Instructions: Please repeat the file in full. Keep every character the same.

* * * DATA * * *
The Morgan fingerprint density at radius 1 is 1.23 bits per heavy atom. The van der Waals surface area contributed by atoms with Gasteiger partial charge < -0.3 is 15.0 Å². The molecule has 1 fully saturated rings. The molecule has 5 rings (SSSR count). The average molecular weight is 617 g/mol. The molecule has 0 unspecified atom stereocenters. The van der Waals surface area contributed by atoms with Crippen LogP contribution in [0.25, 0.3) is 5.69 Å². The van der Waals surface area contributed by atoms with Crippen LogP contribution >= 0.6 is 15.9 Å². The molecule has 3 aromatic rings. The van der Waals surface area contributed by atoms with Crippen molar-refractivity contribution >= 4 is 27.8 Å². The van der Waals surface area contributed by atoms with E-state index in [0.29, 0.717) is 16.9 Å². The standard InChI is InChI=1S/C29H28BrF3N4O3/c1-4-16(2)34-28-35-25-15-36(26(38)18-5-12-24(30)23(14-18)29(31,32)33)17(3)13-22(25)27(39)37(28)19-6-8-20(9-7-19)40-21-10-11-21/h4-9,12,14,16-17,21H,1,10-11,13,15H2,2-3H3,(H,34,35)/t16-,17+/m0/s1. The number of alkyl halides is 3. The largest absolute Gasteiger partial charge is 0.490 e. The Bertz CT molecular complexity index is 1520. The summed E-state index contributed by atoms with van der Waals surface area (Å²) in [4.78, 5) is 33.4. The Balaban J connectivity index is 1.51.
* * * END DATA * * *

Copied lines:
The Morgan fingerprint density at radius 1 is 1.23 bits per heavy atom. The van der Waals surface area contributed by atoms with Gasteiger partial charge < -0.3 is 15.0 Å². The molecule has 1 fully saturated rings. The molecule has 5 rings (SSSR count). The average molecular weight is 617 g/mol. The molecule has 0 unspecified atom stereocenters. The van der Waals surface area contributed by atoms with Crippen LogP contribution in [0.25, 0.3) is 5.69 Å². The van der Waals surface area contributed by atoms with Crippen LogP contribution >= 0.6 is 15.9 Å². The molecule has 3 aromatic rings. The van der Waals surface area contributed by atoms with Crippen molar-refractivity contribution >= 4 is 27.8 Å². The van der Waals surface area contributed by atoms with E-state index in [0.29, 0.717) is 16.9 Å². The standard InChI is InChI=1S/C29H28BrF3N4O3/c1-4-16(2)34-28-35-25-15-36(26(38)18-5-12-24(30)23(14-18)29(31,32)33)17(3)13-22(25)27(39)37(28)19-6-8-20(9-7-19)40-21-10-11-21/h4-9,12,14,16-17,21H,1,10-11,13,15H2,2-3H3,(H,34,35)/t16-,17+/m0/s1. The number of alkyl halides is 3. The largest absolute Gasteiger partial charge is 0.490 e. The Bertz CT molecular complexity index is 1520. The summed E-state index contributed by atoms with van der Waals surface area (Å²) in [4.78, 5) is 33.4. The Balaban J connectivity index is 1.51.